He that, without diminution of any other excellence, shall preserve all the Unities unbroken, deserves the like applause with the architect, who shall display all the orders of architecture in a citadel without any deduction from it's strength: but the principal beauty of a citadel is, to exclude the enemy; and the greatest graces of a play are, to copy nature and instruct life.'
The works of Shakspeare have passed through many editions, and received elucidation from numerous commentators. Seven years after his death, his plays were collected and published in 1623 in folio, by his two brother-comedians, Heminge and Condel. They were reprinted in 1632, 1664, and 1685; and in
1714, an edition was published in 8vo. by Mr. Nicholas Rowe. A new edition proceeded from Pope in 4to., in 1721; and another from Theobald in 8vo., in 1733, which was subsequently reprinted in ten volumes 12mo.
In 1744, Sir Thomas Hanmer gave to the world a pompous edition, at Oxford, in six volumes 4to.; and in 1747, Mr. Warburton, afterward Bishop of Gloucester, published another in eight volumes 8vo. This was succeeded by several others, particularly that of Dr. Johnson, in eight volumes Svo., in 1765; that of Dr. Johnson and Mr. Steevens in conjunction, in ten volumes 8vo.;* and that of Mr. Reed of StaplesInn, also in ten volumes 8vo., in 1785.
We have only to add the following list of the dramatic works published under Shakspeare's name, distinguishing with an asterism those, which the critics with great reason reject as spurious.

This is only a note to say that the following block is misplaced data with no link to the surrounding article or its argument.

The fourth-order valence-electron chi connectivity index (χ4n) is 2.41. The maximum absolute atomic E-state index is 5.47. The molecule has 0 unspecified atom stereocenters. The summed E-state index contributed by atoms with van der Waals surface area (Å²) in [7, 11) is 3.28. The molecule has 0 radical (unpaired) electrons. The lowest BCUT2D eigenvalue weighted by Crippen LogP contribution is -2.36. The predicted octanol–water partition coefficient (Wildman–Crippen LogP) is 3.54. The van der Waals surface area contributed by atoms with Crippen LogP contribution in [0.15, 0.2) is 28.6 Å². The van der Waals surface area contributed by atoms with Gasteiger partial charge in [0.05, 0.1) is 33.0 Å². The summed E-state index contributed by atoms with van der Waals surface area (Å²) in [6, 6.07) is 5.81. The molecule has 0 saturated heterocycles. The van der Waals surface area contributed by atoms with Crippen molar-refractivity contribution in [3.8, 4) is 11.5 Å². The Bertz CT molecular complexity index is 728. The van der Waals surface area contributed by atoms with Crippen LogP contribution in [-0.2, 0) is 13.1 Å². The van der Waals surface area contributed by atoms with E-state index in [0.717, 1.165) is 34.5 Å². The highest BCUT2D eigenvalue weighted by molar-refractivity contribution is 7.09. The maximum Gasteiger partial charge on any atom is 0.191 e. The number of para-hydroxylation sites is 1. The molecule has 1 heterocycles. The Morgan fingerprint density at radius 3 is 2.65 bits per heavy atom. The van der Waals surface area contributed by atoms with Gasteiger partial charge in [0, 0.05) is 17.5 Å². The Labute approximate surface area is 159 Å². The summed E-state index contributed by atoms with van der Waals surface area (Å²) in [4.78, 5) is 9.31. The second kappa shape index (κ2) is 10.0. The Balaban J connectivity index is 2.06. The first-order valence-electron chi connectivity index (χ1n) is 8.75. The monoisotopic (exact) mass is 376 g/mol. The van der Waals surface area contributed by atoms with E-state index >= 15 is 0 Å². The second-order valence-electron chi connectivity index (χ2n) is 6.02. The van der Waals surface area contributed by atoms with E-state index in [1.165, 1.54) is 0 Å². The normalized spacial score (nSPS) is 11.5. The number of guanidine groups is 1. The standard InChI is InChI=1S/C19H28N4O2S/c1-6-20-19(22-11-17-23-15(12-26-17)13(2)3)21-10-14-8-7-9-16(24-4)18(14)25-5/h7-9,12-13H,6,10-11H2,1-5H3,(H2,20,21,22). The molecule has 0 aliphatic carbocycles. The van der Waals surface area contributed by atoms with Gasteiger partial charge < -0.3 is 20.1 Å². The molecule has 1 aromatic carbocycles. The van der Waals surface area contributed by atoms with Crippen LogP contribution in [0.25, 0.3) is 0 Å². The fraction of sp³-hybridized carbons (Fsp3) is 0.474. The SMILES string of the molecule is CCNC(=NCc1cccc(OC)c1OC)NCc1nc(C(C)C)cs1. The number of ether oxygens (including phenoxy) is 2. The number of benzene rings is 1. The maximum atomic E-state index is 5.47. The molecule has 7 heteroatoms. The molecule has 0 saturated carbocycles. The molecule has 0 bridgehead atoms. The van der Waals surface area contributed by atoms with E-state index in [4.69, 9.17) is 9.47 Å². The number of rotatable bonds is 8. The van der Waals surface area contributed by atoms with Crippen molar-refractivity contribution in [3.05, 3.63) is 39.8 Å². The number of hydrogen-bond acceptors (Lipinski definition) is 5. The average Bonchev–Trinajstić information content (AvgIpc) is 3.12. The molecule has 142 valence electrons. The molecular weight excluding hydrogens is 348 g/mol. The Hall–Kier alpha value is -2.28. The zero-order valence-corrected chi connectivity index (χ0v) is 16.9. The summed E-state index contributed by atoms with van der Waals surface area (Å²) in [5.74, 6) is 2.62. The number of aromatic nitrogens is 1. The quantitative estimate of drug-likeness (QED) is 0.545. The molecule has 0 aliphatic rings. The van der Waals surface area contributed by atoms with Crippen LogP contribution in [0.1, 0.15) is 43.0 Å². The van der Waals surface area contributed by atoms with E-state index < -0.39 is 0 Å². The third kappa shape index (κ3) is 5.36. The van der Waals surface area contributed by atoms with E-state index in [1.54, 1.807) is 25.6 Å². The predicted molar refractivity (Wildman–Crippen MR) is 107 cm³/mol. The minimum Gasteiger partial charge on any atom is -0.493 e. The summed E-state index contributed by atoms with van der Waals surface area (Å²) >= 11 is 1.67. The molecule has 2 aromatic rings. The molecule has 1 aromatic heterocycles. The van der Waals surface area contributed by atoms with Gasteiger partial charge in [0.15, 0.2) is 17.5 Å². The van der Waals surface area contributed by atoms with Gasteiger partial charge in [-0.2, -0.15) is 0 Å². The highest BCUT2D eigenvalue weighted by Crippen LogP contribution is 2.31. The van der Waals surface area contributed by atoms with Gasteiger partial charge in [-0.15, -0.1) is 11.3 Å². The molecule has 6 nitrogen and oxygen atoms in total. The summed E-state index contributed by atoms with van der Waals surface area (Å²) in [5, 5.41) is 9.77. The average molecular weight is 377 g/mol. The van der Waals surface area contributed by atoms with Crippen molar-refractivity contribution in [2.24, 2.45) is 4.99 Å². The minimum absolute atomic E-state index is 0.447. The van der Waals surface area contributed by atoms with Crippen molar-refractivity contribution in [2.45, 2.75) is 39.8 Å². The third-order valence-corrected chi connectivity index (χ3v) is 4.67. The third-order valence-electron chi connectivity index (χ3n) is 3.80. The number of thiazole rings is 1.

1. The Tempest, a Comedy, pronounced by Warburton, with the Midsummer Night's Dream, to be the noblest of the author's efforts. It was first printed in 1623.
2. The Two Gentlemen of Verona, a Comedy. 1623.
3. 4. The First and Second Parts of King Henry IV. 4to. 1599, 1600.
5. The Merry Wives of Windsor, a Comedy, written at the command of Queen Elizabeth.
6. Measure for Measure, † a Comedy. 1623. 7. The Comedy of Errors. ‡
*This has, recently, re-appeared in 21 volumes, 8vo. The plot of this play is taken from a novel of Cinthio. VIII. 5.
upon the Menæchmi of Plautus,
8. Much-a-do About Nothing, * a Comedy. 4to.
9. Love's Labour's Lost, a Comedy. 4to. 1598. 10. Midsummer Night's Dream, a Comedy. 4to. 1600.
11. The Merchant of Venice, a Comedy. 4to. 1600. 12. As You Like It, a Comedy. 1623.
13. The Taming of the Shrew, a Comedy.
14. All's Well that Ends Well, † a Comedy. 1623. 15. The Twelfth Night; or, What you will, a Comedy. 1623.
16. The Winter's Tale, ‡ a Comedy.
17. The Life and Death of King John, an historical play. 4to. 1591.
18. The Life and Death of King Richard II., an historical play. 4to. 1598.
19. The Life of King Henry V., an historical play. 4to. 1600.
20. 21. 22. The First, Second, and Third Parts of King Henry VI., historical plays. 4to. 1600.
23. The Life and Death of Richard III., with the Landing of the Earl of Richmond, and the Battle of Bosworth Field.
24. The Life of King Henry VIII. 1623.
25. Troilus and Cressida, § a Tragedy. 4to. 1609. 26. Coriolanus, a Tragedy. 1623.
27. Titus Andronicus, a Tragedy. 4to. 1594.
For the plot see Ariosto's Orlando Furioso, V.
† Founded upon one of the novels of Boccacio.
The plot of this play is borrowed from Robert Green's novel of Dorastus and Faunia.
§ The plot from Chaucer, who had it from Lollius, an old Lombard author.